Web access no relief for aching back

My trip to Boston for Thanksgiving started bad and got worse.

Boarded the plane in plenty of time, but as we taxied down the runway at SFO, the smells began. Oil was burning somewhere and everyone had to deplane. The plane rode off to an EPA-designated area to burn-off excess oil that had spilled. When it returned (several hours later!), we re-boarded and started our take off only to have the smell return and have to deplane again.

Luckily, the third time was a charm; we boarded a different plane without incident.

Boston was great. (Nice job on the turkey Clare!). The return trip was on time. During a long stopover I strolled through the Dallas/Ft. Worth airport and noticed two large massage chairs for rent. Cost? $1 for the first three minutes and up from there. Two people were happily being auto-rubbed. I asked one how it was. “Not bad,” she said. “Definitely worth trying for a buck.”

I walked around a bit more and found a “free” Internet terminal. Great idea. For once, I didn’t bring my HP notebook with me for the trip (highly recommended if you truly want to take a vacation from work), so it was a good time to get caught up on my Web surfing.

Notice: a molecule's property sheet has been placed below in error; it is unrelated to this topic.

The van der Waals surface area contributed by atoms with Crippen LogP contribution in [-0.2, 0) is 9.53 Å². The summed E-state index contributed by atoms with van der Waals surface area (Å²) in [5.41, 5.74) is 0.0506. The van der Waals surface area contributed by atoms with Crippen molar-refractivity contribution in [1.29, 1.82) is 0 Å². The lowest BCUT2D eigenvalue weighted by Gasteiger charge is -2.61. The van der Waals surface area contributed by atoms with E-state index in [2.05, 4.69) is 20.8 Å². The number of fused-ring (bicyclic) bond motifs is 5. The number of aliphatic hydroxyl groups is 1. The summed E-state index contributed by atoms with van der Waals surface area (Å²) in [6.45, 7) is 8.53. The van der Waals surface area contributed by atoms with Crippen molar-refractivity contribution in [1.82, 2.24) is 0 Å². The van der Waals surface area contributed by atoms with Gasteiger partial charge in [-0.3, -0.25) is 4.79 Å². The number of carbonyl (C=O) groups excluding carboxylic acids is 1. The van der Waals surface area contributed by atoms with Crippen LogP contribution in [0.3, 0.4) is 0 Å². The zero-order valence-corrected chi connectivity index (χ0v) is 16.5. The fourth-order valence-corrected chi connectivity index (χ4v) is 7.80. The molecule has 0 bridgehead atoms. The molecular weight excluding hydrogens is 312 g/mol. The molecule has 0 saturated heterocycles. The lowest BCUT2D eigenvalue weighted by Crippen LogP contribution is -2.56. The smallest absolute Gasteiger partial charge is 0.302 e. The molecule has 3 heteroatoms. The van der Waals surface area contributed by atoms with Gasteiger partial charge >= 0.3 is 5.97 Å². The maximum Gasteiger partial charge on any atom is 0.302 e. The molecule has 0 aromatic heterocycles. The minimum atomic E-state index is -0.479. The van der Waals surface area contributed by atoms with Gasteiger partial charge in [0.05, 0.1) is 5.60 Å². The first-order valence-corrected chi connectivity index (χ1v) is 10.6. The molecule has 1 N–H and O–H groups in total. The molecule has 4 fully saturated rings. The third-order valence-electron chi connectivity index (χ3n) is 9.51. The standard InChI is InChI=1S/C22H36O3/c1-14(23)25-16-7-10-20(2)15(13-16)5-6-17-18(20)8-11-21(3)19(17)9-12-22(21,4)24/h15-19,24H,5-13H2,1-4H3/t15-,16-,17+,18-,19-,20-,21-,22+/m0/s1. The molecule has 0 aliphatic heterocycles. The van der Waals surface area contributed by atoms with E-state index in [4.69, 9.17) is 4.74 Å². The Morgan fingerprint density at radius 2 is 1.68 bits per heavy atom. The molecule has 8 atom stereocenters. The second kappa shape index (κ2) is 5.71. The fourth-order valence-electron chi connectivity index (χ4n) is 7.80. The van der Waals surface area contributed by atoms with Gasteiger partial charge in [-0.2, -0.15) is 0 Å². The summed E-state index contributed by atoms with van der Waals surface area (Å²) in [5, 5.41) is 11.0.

The free Internet came with a few hitches though. First off, you have to click on some ad offers to surf freely. This was pretty painless though as only a few of the ads required any payment or commitment other than a few click-throughs. But you only get ten free minutes. Also, there’s a little count-down timer in the corner of the screen, silently imploring you to make every click count even as other would-be surfers stare daggers at you waiting their turn.

The other, literal, pain point, was the backless stoop of a chair in front of the terminal. Five minutes of leaning forward had my balky back pining for one of the robo-massage chairs and even springing for the $5 extended play.

No such luck. When I got there, two new people were snoozing on the comfy chairs without paying a dime. Smart move, because even without paying for the robot fingers, those chairs were way more comfortable than the molded plastic that passes for furniture at the airport.

Here’s an idea. How about combining the Internet terminal with a massage chair? I might even spring for a ten spot instead of logging off with leg cramps.

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